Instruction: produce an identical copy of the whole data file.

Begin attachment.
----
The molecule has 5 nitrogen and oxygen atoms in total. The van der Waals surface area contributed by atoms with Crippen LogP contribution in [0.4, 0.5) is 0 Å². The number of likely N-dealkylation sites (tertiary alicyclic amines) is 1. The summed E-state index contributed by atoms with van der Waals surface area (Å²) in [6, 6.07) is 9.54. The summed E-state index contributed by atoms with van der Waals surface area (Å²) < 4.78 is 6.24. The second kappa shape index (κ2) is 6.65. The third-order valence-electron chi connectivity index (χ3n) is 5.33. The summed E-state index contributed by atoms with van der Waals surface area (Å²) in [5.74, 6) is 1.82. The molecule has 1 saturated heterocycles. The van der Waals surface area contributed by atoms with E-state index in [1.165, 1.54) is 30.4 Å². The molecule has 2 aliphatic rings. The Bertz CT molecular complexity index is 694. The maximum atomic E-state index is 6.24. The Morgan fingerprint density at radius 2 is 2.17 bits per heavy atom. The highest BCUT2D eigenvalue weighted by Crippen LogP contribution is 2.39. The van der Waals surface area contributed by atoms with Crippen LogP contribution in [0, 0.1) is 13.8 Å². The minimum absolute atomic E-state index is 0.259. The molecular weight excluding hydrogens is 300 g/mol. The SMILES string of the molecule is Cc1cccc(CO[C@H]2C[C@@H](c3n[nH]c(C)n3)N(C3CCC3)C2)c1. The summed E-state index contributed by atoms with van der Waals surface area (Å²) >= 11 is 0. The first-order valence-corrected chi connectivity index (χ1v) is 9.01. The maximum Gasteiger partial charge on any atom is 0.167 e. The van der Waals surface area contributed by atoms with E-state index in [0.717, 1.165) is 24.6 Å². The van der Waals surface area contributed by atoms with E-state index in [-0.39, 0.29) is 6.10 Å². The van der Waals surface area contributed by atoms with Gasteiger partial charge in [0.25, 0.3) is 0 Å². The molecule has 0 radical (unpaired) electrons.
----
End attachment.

The molecule has 5 nitrogen and oxygen atoms in total. The van der Waals surface area contributed by atoms with Crippen LogP contribution in [0.4, 0.5) is 0 Å². The number of likely N-dealkylation sites (tertiary alicyclic amines) is 1. The summed E-state index contributed by atoms with van der Waals surface area (Å²) in [6, 6.07) is 9.54. The summed E-state index contributed by atoms with van der Waals surface area (Å²) < 4.78 is 6.24. The second kappa shape index (κ2) is 6.65. The third-order valence-electron chi connectivity index (χ3n) is 5.33. The summed E-state index contributed by atoms with van der Waals surface area (Å²) in [5.74, 6) is 1.82. The molecule has 1 saturated heterocycles. The van der Waals surface area contributed by atoms with E-state index in [1.165, 1.54) is 30.4 Å². The molecule has 2 aliphatic rings. The Bertz CT molecular complexity index is 694. The maximum atomic E-state index is 6.24. The Morgan fingerprint density at radius 2 is 2.17 bits per heavy atom. The highest BCUT2D eigenvalue weighted by Crippen LogP contribution is 2.39. The van der Waals surface area contributed by atoms with Crippen LogP contribution in [0, 0.1) is 13.8 Å². The minimum absolute atomic E-state index is 0.259. The molecular weight excluding hydrogens is 300 g/mol. The SMILES string of the molecule is Cc1cccc(CO[C@H]2C[C@@H](c3n[nH]c(C)n3)N(C3CCC3)C2)c1. The summed E-state index contributed by atoms with van der Waals surface area (Å²) >= 11 is 0. The first-order valence-corrected chi connectivity index (χ1v) is 9.01. The maximum Gasteiger partial charge on any atom is 0.167 e. The van der Waals surface area contributed by atoms with E-state index in [0.717, 1.165) is 24.6 Å². The van der Waals surface area contributed by atoms with E-state index in [-0.39, 0.29) is 6.10 Å². The van der Waals surface area contributed by atoms with Gasteiger partial charge in [0.25, 0.3) is 0 Å². The molecule has 0 radical (unpaired) electrons.